Just more than half of all U.S. teens use social networking sites like MySpace and Facebook, according to a new Pew Internet & American Life Project study.

But of those 55 percent of teens, age 12 to 17, who have created a personal profile online, 66 percent say that their information is not visible to all Internet users, according to Pew Internet, the nonprofit research arm of the Washington-based Pew Research Center.

“There is a widespread notion that every American teenager is using social networks, and that they’re plastering personal information over their profiles for anyone and everyone to read,” Amanda Lenhart, a senior researcher at Pew, said in a statement. “These findings add nuance to that story.”

Since social networking sites like MySpace and Friendster exploded on the teen scene more than three years ago, it’s become of national concern that kids are posting too much information about themselves and are at risk of being solicited by predators. That has caused a range of action: Some schools have banned children’s use of MySpace; legislators have proposed new online rules for social networks; and worried parents have turned to software to monitor their child’s activities online. Sites such as MySpace also have taken it upon themselves to institute security measures to protect younger members.

The Pew survey attempts to examine teenagers’ attitudes and habits regarding social networking. The Pew Internet Project interviewed 935 teens age 12 to 17 from October to November 2006. It said the survey has a margin of error plus or minus 3 percentage points.

The survey found that 55 percent of online teens use social networks, and 55 percent of teens have created an online profile. Among all those surveyed, older girls age 15 to 17 were the most active users of social networks. Older girls use the sites to reinforce pre-existing friendships, and boys use social networks for flirting and making new friends, according to the report.

Of those surveyed, 48 percent of teens visit social networking sites daily and 22 percent visit several times a day.

About 91 percent of all teens on social networks say they use them to stay in touch with often-seen friends. About 82 percent use the sites to stay close with friends they rarely see in person. Making plans is also a popular activity on social networks–72 percent of those surveyed said they use sites to make plans. Another 49 percent use the sites to make new friends.

“Both boys and girls rely on social networks to keep close tabs on their current friends, but older boys are much more likely to use them to meet new friends and flirt in the comfort of an online environment,” according to the researchers.

I wish I’d read this before I did the interview, but hopefully my responses coincided with these findings well enough. Stay tuned by the way, for the VERY long interview I did… hopefully to be published around April in one of my favourite MSM magazines!

Embodiment in Virtual Environments: Exploring Literacies, Identity, Research, and Community

Welcome to those of you coming to my blog from the National Council of Teachers of English Assembly for Research Conference. And a special hello to my co-presenter Charles Kinzer, conference organiser Kevin Leander and one of the participants I actually knew, Dana Cammack!! :)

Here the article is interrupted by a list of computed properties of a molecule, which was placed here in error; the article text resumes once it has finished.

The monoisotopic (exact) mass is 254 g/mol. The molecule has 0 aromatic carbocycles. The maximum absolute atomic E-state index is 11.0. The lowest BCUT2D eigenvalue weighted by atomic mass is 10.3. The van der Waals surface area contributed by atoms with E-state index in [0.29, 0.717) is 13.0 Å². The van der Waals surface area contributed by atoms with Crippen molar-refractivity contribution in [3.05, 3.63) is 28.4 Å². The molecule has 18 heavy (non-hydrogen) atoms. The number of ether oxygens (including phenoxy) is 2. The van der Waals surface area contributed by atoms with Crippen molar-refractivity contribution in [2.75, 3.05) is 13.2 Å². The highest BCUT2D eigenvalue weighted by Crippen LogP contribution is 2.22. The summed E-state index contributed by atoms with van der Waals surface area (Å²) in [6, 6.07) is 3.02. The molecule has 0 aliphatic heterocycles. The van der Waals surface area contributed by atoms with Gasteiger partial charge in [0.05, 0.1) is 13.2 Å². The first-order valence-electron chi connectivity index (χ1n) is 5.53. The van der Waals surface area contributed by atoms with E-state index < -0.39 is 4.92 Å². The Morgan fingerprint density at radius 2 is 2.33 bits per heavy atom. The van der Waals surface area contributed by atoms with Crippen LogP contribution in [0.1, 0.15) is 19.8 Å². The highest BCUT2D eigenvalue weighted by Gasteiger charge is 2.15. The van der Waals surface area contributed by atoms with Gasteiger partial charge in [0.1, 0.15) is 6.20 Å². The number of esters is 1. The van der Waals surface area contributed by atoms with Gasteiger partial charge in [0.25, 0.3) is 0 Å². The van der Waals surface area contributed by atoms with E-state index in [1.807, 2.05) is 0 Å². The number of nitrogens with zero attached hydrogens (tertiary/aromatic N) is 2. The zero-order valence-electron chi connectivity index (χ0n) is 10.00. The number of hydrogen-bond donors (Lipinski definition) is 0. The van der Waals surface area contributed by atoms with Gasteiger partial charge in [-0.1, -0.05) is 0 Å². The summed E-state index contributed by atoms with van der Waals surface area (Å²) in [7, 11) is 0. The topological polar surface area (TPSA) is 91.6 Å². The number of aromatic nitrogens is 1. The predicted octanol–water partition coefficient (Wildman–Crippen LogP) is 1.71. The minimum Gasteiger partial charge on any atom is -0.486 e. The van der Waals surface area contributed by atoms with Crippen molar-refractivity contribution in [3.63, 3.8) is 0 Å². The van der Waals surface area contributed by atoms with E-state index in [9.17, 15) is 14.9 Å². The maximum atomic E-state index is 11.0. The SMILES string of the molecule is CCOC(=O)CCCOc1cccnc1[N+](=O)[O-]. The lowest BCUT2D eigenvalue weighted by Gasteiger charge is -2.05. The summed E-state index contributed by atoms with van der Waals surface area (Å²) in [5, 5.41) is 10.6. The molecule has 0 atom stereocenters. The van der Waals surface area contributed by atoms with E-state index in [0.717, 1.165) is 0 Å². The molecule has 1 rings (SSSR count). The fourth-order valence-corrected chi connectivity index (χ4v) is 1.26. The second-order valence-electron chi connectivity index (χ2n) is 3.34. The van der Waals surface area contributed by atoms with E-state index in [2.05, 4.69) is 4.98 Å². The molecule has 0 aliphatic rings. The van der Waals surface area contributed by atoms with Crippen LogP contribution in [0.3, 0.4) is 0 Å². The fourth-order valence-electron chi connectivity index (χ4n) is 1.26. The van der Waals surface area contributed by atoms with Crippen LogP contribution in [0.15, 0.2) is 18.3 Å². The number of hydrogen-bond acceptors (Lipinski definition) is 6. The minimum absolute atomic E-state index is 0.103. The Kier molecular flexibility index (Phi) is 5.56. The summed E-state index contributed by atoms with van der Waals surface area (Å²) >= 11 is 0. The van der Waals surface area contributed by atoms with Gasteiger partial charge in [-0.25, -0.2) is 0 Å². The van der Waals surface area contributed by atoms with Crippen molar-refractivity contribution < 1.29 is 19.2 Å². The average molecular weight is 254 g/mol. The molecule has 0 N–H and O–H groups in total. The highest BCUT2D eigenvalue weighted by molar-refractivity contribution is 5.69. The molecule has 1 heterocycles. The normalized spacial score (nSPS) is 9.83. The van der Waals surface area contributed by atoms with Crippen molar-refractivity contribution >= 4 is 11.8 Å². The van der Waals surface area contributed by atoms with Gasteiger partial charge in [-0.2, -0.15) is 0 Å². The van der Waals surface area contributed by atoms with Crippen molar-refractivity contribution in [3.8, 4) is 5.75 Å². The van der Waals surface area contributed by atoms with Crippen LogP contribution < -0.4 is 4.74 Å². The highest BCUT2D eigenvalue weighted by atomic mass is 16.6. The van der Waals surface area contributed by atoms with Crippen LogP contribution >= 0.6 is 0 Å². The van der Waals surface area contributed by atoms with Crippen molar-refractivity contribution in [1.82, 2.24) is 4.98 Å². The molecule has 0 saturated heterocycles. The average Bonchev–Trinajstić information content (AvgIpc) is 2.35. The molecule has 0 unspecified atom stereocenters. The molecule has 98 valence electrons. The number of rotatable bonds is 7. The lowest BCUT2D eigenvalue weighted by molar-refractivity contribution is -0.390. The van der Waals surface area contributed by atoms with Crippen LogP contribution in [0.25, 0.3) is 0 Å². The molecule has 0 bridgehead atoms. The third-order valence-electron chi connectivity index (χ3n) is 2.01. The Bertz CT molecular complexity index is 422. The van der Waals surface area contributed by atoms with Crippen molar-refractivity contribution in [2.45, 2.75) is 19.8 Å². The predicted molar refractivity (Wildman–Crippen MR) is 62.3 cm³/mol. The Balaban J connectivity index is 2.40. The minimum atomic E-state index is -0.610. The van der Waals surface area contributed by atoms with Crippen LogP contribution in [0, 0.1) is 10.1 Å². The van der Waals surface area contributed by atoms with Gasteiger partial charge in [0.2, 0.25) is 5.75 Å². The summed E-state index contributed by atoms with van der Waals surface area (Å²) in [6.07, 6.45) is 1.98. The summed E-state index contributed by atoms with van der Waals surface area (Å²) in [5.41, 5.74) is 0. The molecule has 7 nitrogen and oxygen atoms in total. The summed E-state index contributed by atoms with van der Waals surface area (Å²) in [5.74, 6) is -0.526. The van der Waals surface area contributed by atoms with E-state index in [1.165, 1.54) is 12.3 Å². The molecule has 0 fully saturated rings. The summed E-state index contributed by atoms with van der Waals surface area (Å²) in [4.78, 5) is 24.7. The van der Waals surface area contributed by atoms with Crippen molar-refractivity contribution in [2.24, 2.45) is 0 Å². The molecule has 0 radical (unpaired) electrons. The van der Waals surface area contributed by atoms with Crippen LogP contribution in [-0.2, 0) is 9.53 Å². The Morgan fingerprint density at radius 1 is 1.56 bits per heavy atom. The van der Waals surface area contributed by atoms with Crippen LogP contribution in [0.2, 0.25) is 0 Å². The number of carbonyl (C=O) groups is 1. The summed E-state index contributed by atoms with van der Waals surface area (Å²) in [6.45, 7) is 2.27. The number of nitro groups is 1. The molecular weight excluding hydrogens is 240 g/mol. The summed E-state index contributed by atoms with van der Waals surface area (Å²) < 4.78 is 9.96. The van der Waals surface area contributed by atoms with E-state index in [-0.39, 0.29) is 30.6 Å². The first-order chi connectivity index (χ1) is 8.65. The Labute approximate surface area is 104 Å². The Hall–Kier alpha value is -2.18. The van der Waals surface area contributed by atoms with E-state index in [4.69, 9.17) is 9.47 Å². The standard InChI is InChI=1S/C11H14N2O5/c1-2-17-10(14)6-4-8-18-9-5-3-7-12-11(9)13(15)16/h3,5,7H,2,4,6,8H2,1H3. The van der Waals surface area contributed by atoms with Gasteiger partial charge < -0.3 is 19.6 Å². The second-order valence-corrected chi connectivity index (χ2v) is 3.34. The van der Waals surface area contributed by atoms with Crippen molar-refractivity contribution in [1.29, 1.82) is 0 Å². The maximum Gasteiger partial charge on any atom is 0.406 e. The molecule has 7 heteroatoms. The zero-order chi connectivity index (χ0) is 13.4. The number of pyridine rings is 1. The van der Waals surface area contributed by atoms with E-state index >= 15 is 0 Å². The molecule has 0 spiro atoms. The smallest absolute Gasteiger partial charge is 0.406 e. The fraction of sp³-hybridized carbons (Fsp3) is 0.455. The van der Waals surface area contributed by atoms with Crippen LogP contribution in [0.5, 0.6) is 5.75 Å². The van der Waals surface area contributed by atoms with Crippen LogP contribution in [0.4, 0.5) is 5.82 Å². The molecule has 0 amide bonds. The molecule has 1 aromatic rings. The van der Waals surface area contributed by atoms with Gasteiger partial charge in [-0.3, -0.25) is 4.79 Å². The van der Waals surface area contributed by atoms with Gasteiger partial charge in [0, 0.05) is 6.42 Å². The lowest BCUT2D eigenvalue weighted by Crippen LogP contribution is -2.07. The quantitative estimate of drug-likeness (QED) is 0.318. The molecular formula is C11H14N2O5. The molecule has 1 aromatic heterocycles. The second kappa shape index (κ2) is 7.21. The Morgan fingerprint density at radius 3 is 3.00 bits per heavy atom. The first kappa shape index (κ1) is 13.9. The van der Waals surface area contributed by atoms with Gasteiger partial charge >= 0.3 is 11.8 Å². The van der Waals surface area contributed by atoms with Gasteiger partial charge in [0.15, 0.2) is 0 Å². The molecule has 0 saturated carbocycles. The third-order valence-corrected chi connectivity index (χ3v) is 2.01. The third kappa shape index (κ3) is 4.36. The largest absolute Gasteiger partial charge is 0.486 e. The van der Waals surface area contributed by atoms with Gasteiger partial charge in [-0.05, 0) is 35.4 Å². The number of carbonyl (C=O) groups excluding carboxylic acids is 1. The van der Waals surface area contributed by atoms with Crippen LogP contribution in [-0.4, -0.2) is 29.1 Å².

So here is a link to the slides I used in the flip book,

Here is a link to the podcast of an earlier version of the talk if you want to listen to it again,

and below is another look at the wonderful machinima, “Lip Flap”, which I must have blogged about 20 times by now *laugh*.

There’s a director’s explanation about some of the technical issues related to creating the machinima here for anybody interested by the way.

So leave a comment or send me a message if you have any questions!

A Million Penguins: Can a community write a novel? Let’s find out…

I’ve been a bit slow to blog this! In January a fascinating new attempt at creating a wiki novel was launched – yes, you heard correctly, a wiki novel! From the wiki, we have this explanation:

So is the novel immune from being swept up into the fashion for collaborative activity? Well, this is what we are going to try and discover with A Million Penguins, a collaborative, wiki-based creative writing exercise. We should go into this with the best spirit of scientific endeavour – the experiment is going live, the lab is under construction, the subjects are out there. And the results? We’ll see in a couple of months.

And supplementing the wiki is the the editors’ blog, which is a fascinating behind the scenes look at how the novel is progressing. It is almost over now but the stats are interesting:

Phew – what a rollercoaster it has been. A Million Penguins has been running for three weeks now and we’ve had just under a quarter of a million page views and more than 9000 edits.

More interesting than the novel itself (to me anyway) is the entire back story of its development: the heated discussions about people’s contributions, the multiple stories competing for existence, the “vandalism” by some users to add in bananas to every chapter, and the general messiness of the creative process.

Angela’s Mystery Quiz; Clue #1

Later this year I am going to several locations, one of which is a mystery!!!!  So from now and each week until the time somebody guesses, I am going to share hints in the way of images for people to guess where the mystery location is.  The winner will get a prize from that location if they send me their postal address.

Rules:  No family members or friends who know the answer are permitted to apply.   The guess must be the precise location including a minimum of the building name, the street name, the city, and the country.

So here is Clue #1.  I will be able to see this window.

The Avatar as a New Literacy

As mentioned previously, I will be presenting at this conference on Friday/Saturday (who can remember what day it is when you live half the time in US time zones these days?). Here’s a reminder of the details: